Ford (NYSE:F) is trying a new twist with its Black Friday sales event this year.
Instead of the traditional discount, buyers of some new Fords will get up to $1,000 on a prepaid MasterCard awards card.
It's clear what Ford is thinking: Buyers who are in a holiday shopping mood will love the idea of a prepaid MasterCard.
But do Black Friday events really work for automakers?
Why car dealers love Black Friday
For years, Toyota's (NYSE:TM) Lexus luxury brand has run holiday season ads showing its vehicles being given as gifts, with giant red bows on them. The ads promote an annual "sales event", where Lexus offers discounts on some models.
Some find those ads appealing, others think they're annoying. But the reality is that most people don't give (or get) new cars as holiday gifts.
Still, many car dealers have long offered special Black Friday promotions, and in recent years, some automakers have jumped in as well.
The thinking isn't that people are going to buy cars to give as gifts. Rather, the idea is to get customers into showrooms at a time of year when they might be inclined to spend a little more freely.
Do "Black Friday" discounts actually help sell more cars?
They definitely do, at least to some extent.
Automakers use incentives -- cheap financing or "cash-back" deals of various kinds -- all year round. They're used to adjust pricing in the face of competition, to offer regional discounts, to help clear out excess inventory, and to help spur sales of older models that may be set for replacement soon.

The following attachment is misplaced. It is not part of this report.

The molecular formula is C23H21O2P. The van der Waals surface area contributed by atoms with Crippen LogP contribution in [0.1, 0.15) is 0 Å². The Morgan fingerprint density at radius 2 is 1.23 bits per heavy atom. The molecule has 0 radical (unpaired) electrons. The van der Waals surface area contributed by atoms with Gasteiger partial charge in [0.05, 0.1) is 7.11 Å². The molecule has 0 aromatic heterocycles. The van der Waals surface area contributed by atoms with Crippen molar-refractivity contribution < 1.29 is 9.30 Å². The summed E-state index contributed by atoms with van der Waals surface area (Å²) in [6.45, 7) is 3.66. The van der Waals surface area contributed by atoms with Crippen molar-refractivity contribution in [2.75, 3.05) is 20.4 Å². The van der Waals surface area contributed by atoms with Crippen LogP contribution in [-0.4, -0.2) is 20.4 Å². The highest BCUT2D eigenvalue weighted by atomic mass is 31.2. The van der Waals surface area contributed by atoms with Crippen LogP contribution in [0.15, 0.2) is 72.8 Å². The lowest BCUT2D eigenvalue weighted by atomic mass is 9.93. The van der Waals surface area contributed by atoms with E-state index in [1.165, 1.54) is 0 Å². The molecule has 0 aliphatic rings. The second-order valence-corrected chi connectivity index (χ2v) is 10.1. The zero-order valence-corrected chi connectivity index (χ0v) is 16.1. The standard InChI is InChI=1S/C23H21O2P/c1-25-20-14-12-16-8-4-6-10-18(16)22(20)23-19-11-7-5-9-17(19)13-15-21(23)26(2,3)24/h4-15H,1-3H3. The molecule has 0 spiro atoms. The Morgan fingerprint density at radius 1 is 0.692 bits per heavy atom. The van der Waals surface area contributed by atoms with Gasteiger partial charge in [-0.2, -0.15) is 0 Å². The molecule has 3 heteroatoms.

Many car buyers are price-sensitive, and for those buyers, a timely discount can make the difference between a decision to buy brand X over brand Y.
If nothing else, Black Friday gives automakers a frame for advertising their current discounts. And any well-advertised discounts will tend to bump an automaker's sales, at least a little bit. Edmunds.com analyst Jessica Caldwell says that she has already seen a lift in November's sales numbers as car shoppers have begun to take advantage of advertised holiday season deals.
And this is the time of year when many automakers, and their dealers, are looking to clear out remaining 2013 models and are discounting accordingly. Tying those discounts into the Black Friday retail theme makes sense.
Ford's not the only automaker jumping into the Black Friday fray
Ford's Black Friday promotion stands out because of its intriguing twist. But at least one of Ford's rivals is already hopping on the bandwagon with its own holiday season deals.
General Motors (NYSE:GM) began a promotion last week in which buyers of several popular models will receive the same discount that GM offers to employees of its suppliers, Automotive News has reported.
GM's supplier pricing is pretty good: It's the dealer's invoice price, plus the destination charge, plus a $150 fee. That adds up to a substantial discount on some models, especially when combined with the substantial discounts that GM is already offering on some models, including the Chevy Volt.
Nissan (NASDAQOTH:NSANY) is also offering good deals on several key models, including the Maxima, Murano, and Quest, according to Consumer Reports, as is Volvo.
And it isn't exactly a Black Friday campaign, but Lexus is (of course) already running its annual "December to Remember" sale, complete with the ads with the big red bows.